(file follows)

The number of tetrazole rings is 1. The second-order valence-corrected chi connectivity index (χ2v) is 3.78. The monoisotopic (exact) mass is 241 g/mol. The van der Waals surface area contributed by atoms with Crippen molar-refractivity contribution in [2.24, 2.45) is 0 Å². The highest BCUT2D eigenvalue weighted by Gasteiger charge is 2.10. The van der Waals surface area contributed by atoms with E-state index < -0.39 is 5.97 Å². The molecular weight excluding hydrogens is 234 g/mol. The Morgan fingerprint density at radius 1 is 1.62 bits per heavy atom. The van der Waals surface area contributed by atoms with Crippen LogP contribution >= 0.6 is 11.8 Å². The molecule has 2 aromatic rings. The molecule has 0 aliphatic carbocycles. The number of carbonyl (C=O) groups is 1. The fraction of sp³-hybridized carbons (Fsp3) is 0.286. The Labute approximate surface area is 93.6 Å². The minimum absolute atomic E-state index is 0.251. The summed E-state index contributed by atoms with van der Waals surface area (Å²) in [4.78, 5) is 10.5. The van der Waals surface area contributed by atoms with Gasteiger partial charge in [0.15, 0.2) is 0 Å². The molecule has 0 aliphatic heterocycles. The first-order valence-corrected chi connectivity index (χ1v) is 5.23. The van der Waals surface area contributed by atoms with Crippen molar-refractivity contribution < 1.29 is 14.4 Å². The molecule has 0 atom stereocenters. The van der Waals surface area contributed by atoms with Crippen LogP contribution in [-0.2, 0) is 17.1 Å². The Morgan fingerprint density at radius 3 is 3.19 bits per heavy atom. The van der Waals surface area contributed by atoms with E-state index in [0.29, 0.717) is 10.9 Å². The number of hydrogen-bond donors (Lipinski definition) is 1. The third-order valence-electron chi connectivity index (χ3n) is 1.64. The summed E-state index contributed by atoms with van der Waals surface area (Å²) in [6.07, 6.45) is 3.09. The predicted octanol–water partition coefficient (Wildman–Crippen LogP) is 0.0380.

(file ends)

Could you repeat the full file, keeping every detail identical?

The number of tetrazole rings is 1. The second-order valence-corrected chi connectivity index (χ2v) is 3.78. The monoisotopic (exact) mass is 241 g/mol. The van der Waals surface area contributed by atoms with Crippen molar-refractivity contribution in [2.24, 2.45) is 0 Å². The highest BCUT2D eigenvalue weighted by Gasteiger charge is 2.10. The van der Waals surface area contributed by atoms with E-state index < -0.39 is 5.97 Å². The molecular weight excluding hydrogens is 234 g/mol. The Morgan fingerprint density at radius 1 is 1.62 bits per heavy atom. The van der Waals surface area contributed by atoms with Crippen LogP contribution >= 0.6 is 11.8 Å². The molecule has 2 aromatic rings. The molecule has 0 aliphatic carbocycles. The number of carbonyl (C=O) groups is 1. The fraction of sp³-hybridized carbons (Fsp3) is 0.286. The Labute approximate surface area is 93.6 Å². The minimum absolute atomic E-state index is 0.251. The summed E-state index contributed by atoms with van der Waals surface area (Å²) in [4.78, 5) is 10.5. The van der Waals surface area contributed by atoms with Gasteiger partial charge in [0.15, 0.2) is 0 Å². The molecule has 0 aliphatic heterocycles. The first-order valence-corrected chi connectivity index (χ1v) is 5.23. The van der Waals surface area contributed by atoms with Crippen molar-refractivity contribution < 1.29 is 14.4 Å². The molecule has 0 atom stereocenters. The van der Waals surface area contributed by atoms with Crippen LogP contribution in [-0.2, 0) is 17.1 Å². The Morgan fingerprint density at radius 3 is 3.19 bits per heavy atom. The van der Waals surface area contributed by atoms with E-state index in [0.29, 0.717) is 10.9 Å². The number of hydrogen-bond donors (Lipinski definition) is 1. The third-order valence-electron chi connectivity index (χ3n) is 1.64. The summed E-state index contributed by atoms with van der Waals surface area (Å²) in [6.07, 6.45) is 3.09. The predicted octanol–water partition coefficient (Wildman–Crippen LogP) is 0.0380.